Mario and Luigi: Bowser’s Inside Story
While Mario games are fairly creative in the scenarios they throw the red-capped jumpy boy into, the Mario & Luigi series has been very specific about putting the brothers inside bodies. Both Bowser’s Inside Story and Dream Team centrally involve entering another being.
It is rare that vore dynamics in games task the eaten with helping the eater accomplish tasks. Typically the player is put in a position of fear and the body becomes an antagonizing force. However, in this game Mario and Luigi must help Bowser in order for him to successfully complete challenges and puzzles.
Generally these levels focus on the interactions between the eaten and the body to signal something about the fascination humans have with unknown landscapes. However, in this game Mario and Luigi help Bowser throughout the game in order for him to successfully complete challenges and puzzles.
The most voresome of all these intereaten moments is when Bowser is challenged to eat a massive carrot. The carrot is much bigger than himself and in order to stuff it all down, the Mario brothers have to help him digest the food. This initiates a mini-game where the player must tap all the food that drops down on the bottom screen in order to help it digest faster.
Despite the Mario brothers being swallowed with malintent, most of the challenges in this game come down to them helping Bowser out with some health problem in order to progress.
Sunless Sea – Nook
The inside of a body is a space of fantasy. To the regular human eye, it is somewhere that can never be seen without the help of developed medical technologies. But because games allow the insides of the body to be seen and explored, they provoke an emotional response rooted in our own personal experiences and histories around bodies.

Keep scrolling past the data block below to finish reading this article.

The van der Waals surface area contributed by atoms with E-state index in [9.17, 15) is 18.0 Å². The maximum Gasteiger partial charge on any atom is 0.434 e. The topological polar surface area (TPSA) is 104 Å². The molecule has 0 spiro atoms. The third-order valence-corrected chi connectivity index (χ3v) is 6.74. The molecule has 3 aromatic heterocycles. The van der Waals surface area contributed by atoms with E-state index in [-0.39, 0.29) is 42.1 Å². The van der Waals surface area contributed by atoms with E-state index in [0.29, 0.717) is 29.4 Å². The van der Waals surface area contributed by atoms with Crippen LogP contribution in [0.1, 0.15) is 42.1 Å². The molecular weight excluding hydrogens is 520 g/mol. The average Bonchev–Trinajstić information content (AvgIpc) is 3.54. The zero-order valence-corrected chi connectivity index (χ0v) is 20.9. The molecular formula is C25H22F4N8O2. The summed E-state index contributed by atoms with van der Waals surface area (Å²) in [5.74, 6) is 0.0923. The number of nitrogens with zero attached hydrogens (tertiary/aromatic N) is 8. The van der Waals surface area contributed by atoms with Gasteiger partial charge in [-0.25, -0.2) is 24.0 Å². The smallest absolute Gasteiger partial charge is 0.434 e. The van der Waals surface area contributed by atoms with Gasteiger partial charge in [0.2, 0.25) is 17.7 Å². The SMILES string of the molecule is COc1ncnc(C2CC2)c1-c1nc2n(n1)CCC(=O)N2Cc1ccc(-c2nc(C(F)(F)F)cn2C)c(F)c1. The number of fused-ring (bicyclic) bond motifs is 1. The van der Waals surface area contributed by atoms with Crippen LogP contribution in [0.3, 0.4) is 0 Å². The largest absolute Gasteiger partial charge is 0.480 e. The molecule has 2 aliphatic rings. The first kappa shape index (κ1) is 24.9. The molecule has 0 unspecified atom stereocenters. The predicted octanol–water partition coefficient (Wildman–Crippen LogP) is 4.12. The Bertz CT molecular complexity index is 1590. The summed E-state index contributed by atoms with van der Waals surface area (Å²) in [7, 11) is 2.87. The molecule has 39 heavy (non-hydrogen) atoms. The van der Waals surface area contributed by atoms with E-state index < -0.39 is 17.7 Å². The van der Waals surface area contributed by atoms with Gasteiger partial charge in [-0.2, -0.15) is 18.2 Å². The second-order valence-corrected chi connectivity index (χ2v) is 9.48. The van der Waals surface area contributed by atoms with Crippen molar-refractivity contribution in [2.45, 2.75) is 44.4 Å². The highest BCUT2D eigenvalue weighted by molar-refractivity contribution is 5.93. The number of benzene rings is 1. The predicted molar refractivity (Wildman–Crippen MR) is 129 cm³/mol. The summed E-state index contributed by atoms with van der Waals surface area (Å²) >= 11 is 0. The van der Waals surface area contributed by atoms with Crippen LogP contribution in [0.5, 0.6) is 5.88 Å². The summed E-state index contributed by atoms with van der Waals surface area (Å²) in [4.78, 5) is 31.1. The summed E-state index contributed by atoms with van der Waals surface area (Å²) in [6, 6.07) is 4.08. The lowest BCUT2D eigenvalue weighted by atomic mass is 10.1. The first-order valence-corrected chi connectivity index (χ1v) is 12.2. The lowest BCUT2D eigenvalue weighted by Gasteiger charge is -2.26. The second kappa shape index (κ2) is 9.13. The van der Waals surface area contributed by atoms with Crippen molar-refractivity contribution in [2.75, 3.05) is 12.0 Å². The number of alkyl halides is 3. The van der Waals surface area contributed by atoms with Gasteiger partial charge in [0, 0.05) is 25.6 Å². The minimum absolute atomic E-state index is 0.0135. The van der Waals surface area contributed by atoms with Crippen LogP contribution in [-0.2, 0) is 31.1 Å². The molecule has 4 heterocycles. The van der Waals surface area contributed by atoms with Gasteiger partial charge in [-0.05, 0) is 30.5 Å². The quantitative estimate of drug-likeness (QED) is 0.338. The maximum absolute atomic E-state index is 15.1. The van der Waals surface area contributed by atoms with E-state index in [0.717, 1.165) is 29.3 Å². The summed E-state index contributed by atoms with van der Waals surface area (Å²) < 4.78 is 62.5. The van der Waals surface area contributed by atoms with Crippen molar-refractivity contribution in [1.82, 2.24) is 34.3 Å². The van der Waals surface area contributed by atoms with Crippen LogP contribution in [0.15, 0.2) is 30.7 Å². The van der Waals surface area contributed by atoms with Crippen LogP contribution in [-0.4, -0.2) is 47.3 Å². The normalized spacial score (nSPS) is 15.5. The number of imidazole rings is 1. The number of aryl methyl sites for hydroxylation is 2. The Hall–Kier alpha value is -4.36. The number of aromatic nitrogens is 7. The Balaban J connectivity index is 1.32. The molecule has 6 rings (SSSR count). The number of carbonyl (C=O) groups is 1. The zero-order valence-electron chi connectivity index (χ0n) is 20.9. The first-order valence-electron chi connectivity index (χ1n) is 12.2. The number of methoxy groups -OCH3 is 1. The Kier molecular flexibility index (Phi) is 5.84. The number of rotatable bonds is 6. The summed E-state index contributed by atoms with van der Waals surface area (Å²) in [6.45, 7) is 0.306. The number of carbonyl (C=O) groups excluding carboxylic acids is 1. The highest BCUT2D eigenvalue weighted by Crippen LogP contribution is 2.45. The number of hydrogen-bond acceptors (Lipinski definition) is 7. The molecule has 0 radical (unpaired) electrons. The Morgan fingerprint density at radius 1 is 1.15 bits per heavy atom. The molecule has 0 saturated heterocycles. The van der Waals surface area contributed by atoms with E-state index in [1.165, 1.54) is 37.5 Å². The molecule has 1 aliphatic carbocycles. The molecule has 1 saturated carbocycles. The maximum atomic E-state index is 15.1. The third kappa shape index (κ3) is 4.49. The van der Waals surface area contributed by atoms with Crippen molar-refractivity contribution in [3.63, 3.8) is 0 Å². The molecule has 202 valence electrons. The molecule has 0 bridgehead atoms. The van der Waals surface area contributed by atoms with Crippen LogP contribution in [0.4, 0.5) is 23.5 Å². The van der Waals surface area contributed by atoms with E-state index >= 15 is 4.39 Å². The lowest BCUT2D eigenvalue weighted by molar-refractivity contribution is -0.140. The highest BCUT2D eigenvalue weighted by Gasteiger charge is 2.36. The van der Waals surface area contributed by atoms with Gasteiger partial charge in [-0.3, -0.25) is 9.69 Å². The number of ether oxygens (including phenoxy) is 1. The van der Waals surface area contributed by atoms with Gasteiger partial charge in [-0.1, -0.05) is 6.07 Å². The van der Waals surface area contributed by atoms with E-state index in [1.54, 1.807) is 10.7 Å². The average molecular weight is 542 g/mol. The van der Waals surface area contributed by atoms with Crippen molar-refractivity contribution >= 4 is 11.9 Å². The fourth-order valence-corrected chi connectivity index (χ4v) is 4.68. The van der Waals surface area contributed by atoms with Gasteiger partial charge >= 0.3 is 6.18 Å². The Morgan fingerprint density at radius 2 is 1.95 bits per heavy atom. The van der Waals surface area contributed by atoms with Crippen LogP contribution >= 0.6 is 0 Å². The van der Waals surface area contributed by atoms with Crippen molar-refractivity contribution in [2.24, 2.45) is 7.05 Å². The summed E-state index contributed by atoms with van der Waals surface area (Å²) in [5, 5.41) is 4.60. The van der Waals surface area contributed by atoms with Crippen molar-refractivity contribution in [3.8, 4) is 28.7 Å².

In Sunless Sea, the player enters a city inside of a looming, unrecognizable creature’s body called Nook. In Nook everyone is practically naked and breathe in the water without any problems, and the homes they live in have been carved from the creature’s teeth. The Nookfolk have shed the societal constructs of the Greater Fallen London and returned to the familiar comfort of being inside the body.
Unlike other levels I’ve discussed, Nook maintains that the inside of the body is the only place where there can be true safety. During player’s visit to the town, they have the option to pull open a section of flesh and slip inside to sleep. All humans come from inside of a body, and they all must leave to go into the world. In this regard Fallen London can be interpreted as representation for the outside world; full of chance, danger, and mystery. For Sunless Sea, the only true escape comes from reverting to the human place of birth.
And Many Vore…
Taking these examples together, it’s clear that games love vore because it creates access to emotions that aren’t normally available. These levels are spaces for players to explore and interact with in order to explore anatomical systems. By setting stages inside the body, designers can evoke powerful connections to our own bodily experiences and our associated anxieties, fears, and fantasies.
We may visit a volcano, a jungle, or many other of the common locales games are set in, but none of us are likely to travel inside something else’s body. In that sense, the bodily interior is the final frontier — a world closer to us than any other, yet completely alien. In other words, the perfect place to explore through play.